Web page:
We had a collective moment of mourning today. It was almost an outburst the people from Murewa virtually engaged, analysed and lamented on the scale and magnitude of deforestation on social media. It was a simple photo I took a year back in Magaya, that triggered the outpouring. The place could be have been kwa Dandara, Chitowa, Chemapango, Maponongwe or Mutize, anywhere in Murewa.
All the forests are gone. It’s a struggle to get firewood. It’s just difficult for those who have no fence and use logs and shrubs to fence of their gardens, and protect the vegetables from roaming goats and cattle. All the indigenous fruit trees like matamba, hacha, nhengeni and even mazhanje are becoming a rarity.
Now we understand even much more the link between alternative energy sources; protection of the environment, and poverty. We understand these are key elements of what is called sustainable development!
In analysing the deforestation in Murewa, the following reasons were advanced as causing this sorry state of affairs:
- Fuel for daily household consumption. This is firewood for cooking or for brewing traditional brew. There is no electricity or any other energy source. People have no choice at all at all, and yet the family must eat every day, three times if food is available. Saka tobika nei?
- Tobacco growing has increased in the district, and loads and loads of firewood is used for curing the golden leaf. It’s a fast cash crop that is more and more replacing maize. The farmers have no money to buy coal nor use any other technology as an alternative. Now all the big trees that had remained are facing the axe. Demo rapedza masango.
- Brick making. Well, when people are just so poor they look for all kinds of projects to make a living. Brickmaking is a fairly lucrative business though it can be seasonal in Murewa. All the same, the kiln burns logs and logs. In the process more trees again face the axe with no replacement.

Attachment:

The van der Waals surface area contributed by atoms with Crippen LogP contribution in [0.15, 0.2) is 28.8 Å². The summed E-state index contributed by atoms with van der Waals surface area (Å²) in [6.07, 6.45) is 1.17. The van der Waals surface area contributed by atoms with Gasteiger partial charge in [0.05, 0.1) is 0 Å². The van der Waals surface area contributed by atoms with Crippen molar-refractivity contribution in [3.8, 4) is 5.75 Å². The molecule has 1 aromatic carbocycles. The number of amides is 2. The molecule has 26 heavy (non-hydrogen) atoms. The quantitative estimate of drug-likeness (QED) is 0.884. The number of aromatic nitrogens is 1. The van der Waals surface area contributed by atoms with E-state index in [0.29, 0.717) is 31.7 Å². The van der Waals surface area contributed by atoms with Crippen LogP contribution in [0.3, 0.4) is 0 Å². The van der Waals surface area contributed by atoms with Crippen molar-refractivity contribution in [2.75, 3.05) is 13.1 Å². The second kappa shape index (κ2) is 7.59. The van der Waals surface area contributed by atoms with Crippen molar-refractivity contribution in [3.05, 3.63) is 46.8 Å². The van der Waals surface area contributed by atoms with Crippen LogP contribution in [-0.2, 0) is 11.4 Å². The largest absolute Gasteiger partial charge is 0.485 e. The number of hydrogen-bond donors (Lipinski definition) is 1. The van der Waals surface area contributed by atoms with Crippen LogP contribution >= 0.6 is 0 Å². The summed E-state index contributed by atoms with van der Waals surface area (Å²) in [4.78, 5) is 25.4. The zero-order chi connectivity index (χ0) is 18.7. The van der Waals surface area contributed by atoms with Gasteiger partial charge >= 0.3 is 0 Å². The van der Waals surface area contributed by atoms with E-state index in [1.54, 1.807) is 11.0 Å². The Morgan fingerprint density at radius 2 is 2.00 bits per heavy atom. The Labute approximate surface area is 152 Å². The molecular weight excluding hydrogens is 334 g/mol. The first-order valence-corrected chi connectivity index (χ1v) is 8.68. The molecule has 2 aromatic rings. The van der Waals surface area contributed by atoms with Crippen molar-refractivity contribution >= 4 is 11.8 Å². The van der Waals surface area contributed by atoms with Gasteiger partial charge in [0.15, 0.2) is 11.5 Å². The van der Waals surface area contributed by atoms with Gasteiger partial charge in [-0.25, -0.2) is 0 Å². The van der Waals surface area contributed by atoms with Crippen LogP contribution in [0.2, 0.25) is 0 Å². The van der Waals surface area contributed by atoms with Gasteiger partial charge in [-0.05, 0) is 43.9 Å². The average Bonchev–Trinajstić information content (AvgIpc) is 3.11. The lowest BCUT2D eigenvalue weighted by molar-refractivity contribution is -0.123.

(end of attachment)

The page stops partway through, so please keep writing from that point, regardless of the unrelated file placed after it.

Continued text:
- Land pressure with increased population. It was a big point raised that the population is increasing and at times vana Sabhuku are receiving and settling in families in already over populated villages. The land pressure increases, more gardens, more firewood is needed, more brickmaking kilns and maybe more tobacco farmers.
In all it was a clear combination of poverty, lack of alternative energy sources and appropriate management of the natural resources. Well, solutions are at hand. It’s doable to take small steps as household level and by individuals and schools to again replenish the lost trees; such as communal tree planting, family plots and orchard etc.
Beyond environmental awareness and community action, it was also clear that there has to be some national and policy level interventions and resourcing if this situation is to be arrested before it is a national catastrophe.
Our Murewa debate and experiences, just reminded me in so many ways why sustainable development is critical to the on-going debates on the post 2015 development agenda. My mind went to the many women and girls, in Murewa including my own experience growing up in Magaya village. I need not say, why a clear commitment to gender equality in development is important and especially an investment in young people.
I acknowledge the contributions and views from: Chido Mubika; Tambu Marimo; Lawrence Chikwanha; Robson Chiwara; Margret Chibanda; Patricia Douglas; Tendai Manyange; Lawrence Madzimbamuto; Dialogue Kubvoruno and Gloria Linda Chiweshe.